We move from the NL West to the Central Division as we head to the Queen City. The Cincinnati Reds had a tough season in 2020 and look to rebound after a disappointing off-season.
Key Additions: Sean Doolittle
Key Subtractions: Trevor Bauer, Raisel Iglesias
The Reds made moves in hopes to compete in 2020. The team’s payroll was above $135 million for the first time in nearly a decade, but success did not follow their efforts. The team signed Nicholas Castellanos and Mike Moustakas while a trade for Trevor Bauer in 2019 made people hopeful the team could contend in 2020 and beyond. The poor season along with the economic hit due to the coronavirus made the majority owner, Bob Castellini, quickly change course as the team cut payroll prior to the upcoming season. 2021 will have to be a bounce back season if fans wish to see the team stay in tact.
The team finally had someone win the Cy Young and they promptly left. Reds fans will tell you “Of course Trevor did it in a shortened season and of course he left for the Dodgers”. Bauer figured something out with the Reds and it looks like he could be dominant in L.A.. Despite the success Trevor had, Castellini was unwilling to sign him to a deserving deal and the team only ever offered up a qualifying offer to ensure a draft pick. His loss will hit the team hard as he was penciled in to be their ace.
Losing Iglesias is a major blow as well. Raisel is signed through 2022 and has been constantly above average for the Reds. His 2019 was rough, but he bounced back well in 2020. For his career, Iglesias has logged over 400 innings of work with an ERA+ of 137. Since 2016, he’s had an ERA+ of 150 or higher in four of the five seasons. Cincinnati not only loses a frontline stater, but a consistently great reliever in one off-season.
Despite the departures, the Reds still have a solid pitching staff. Luis Castillo and Sonny Gray sit at the top of the rotation while Tyler Mahle figures to the number three. Mahle had a great year last season and the numbers indicate it wasn’t a fluke. He pitched much differently in 2020 compared to years past and it looks like he might’ve turned the corner right when the team needs it most. In the bullpen, Michael Lorenzen and Amir Garrett will be the two go-to guys in the later innings. Lucas Sims figured something out as did Tejay Antone; they will act as solid middle relief. Sean Doolittle is the biggest acquisition of the off-season for the Reds. He’s struggled the past couple of years and will act as a reclamation project. If there is an organization that can help him revive his career at 34, it would be the Reds. Their coaching/development staff on the pitching side of things is one of the better ones in baseball.
Offensively, things will go much different this season; they have to. The Reds were the worst offensive team in the league last year and they have nowhere to go but up. Cincinnati hasn’t seen such poor production from their lineup in nearly a century. They have too many good hitters for this not to be a solid offense. Guys like Nicholas Castellanos, Mike Moustakas, Jesse Winker, and Eugenio Suárez are too good for this team to be dead last in offensive production two years in a row. Throw in that Shogo Akiyama hit for a .821 OPS in his last 21 games and this team has a chance to be above average.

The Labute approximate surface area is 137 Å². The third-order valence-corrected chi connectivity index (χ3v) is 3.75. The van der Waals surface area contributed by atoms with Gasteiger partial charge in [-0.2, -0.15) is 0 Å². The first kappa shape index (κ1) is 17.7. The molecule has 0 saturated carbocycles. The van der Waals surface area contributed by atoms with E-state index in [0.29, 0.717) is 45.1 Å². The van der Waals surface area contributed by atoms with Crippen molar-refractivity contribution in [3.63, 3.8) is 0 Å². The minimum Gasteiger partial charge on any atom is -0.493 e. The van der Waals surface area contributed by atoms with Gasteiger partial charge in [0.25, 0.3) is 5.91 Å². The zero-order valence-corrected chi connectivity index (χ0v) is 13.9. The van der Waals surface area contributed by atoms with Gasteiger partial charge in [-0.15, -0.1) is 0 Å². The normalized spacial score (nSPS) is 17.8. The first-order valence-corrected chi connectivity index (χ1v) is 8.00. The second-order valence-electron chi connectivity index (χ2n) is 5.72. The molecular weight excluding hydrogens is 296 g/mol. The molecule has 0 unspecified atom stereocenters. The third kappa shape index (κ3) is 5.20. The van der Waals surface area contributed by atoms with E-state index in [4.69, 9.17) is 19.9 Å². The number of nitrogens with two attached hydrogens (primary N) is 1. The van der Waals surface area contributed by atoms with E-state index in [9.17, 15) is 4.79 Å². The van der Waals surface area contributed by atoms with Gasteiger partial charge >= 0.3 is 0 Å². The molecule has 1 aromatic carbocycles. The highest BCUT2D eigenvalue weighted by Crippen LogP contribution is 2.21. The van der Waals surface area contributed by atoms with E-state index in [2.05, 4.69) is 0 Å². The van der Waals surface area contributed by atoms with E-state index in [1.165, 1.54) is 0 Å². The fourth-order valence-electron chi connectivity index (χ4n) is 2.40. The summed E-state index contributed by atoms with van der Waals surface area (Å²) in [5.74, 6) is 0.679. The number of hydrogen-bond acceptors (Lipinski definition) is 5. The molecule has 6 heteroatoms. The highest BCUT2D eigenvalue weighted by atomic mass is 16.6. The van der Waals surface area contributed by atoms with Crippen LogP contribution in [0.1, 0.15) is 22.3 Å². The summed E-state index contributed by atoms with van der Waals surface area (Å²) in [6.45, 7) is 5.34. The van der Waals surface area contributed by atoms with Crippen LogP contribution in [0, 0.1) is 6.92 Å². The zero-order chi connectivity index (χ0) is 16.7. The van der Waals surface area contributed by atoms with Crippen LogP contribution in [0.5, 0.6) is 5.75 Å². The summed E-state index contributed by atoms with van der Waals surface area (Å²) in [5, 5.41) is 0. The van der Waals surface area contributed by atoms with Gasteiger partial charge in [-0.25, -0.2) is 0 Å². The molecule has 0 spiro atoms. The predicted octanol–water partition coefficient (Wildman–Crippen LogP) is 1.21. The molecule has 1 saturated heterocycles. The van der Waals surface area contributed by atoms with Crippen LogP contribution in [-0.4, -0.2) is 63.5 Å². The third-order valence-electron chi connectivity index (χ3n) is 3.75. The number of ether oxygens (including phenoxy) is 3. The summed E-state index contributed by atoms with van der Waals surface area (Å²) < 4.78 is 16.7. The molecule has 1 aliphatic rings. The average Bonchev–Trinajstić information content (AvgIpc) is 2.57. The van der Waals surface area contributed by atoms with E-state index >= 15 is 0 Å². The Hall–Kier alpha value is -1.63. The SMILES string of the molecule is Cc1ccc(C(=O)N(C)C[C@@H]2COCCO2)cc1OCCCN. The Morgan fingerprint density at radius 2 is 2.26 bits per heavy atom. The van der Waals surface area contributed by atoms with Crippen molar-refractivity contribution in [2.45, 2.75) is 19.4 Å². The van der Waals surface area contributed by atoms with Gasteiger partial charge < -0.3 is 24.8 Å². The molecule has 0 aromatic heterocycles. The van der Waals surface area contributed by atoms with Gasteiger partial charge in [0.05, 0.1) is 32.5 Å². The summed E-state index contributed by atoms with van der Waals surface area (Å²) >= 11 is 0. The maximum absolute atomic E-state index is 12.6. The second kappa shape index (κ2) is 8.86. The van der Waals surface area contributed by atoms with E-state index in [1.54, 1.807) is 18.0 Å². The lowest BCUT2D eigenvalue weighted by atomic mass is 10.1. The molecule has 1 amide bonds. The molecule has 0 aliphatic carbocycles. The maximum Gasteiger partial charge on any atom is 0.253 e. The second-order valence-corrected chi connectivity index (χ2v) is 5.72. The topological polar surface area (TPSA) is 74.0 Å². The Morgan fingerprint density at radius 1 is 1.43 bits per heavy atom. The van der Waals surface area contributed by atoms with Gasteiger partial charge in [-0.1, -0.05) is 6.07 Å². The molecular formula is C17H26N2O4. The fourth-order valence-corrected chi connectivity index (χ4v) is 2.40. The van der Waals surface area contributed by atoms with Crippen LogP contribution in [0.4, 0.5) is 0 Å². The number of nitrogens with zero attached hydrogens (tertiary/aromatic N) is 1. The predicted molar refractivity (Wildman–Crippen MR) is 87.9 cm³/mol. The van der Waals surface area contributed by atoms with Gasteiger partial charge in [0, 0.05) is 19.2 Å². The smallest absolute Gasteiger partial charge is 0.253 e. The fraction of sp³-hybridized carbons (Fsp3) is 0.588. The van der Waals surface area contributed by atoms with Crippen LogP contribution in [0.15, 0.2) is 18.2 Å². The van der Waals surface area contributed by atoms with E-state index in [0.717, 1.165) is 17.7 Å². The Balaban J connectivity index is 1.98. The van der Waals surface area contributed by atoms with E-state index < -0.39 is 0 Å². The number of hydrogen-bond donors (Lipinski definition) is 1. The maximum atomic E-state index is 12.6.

There are two guys who factor to be a part of the Reds’ lineup every day that worry me. Joey Votto is no longer the Votto everyone in Cincinnati hopes he can be. His slugging percentage has been below .450 three straight seasons now while the average continues to dip and his strikeout rate goes up. Something to note is that his BABIP in 2020 was .110 points lower than his career average. Simply put, he was incredibly unlucky. Even still, he won’t be the MVP-caliber player we saw in 2017 or the decade prior. The other guy I worry about is Nick Senzel. He’s struggled mightily since making it to the big leagues and it is something that no one saw coming. Some of that is due to injury without a doubt, but that’s just the thing. He hasn’t been able to stay healthy since being drafted in 2016 and it’s something that can’t be ignored any longer. If the Reds aren’t able to get proper value out of him in 2021, it may be time to move on.
Amongst all the disheartening things that’s happened for the Reds since the end of last season, not having a shortstop is their biggest issue. The team got the least amount of value at shortstop in the league in 2020 and will certainly be even worse this year. As of right now, the team doesn’t have a shortstop. Their options are Dee Strange-Gordon, Kyler Farmer, Jose Garcia, and Kyle Holder. I don’t need to explain that isn’t good.
The good news for the Reds is that the rebuild they’ve been going through should start to pay off now. Tyler Stephenson made his debut in 2020 and was very impressive. With the departure of Curt Casali, Stephenson figures to open the season with the Major League club and split time with Barnhart behind the plate. Nick Lodolo, the team’s first-rounder in the 2019 draft, should make his debut this year. He’s very polished and displayed excellent stuff in his brief professional debut in 2019. Those two plus Hunter Greene’s ascension should give the people of the Queen City hope.
With Bob Castellini unwilling to spend the money necessary to compete consistently, the outlook for the Reds is bleak if 2021 is a repeat of the truncated 2020 season. Luis Castillo and Eugenio Suárez were rumored to be on the trade block this past off-season and I’m sure they’d likely be dealt if the upcoming year ends up being a bust as well. The Reds have talent and if they perform well enough they may stave off yet another rebuild.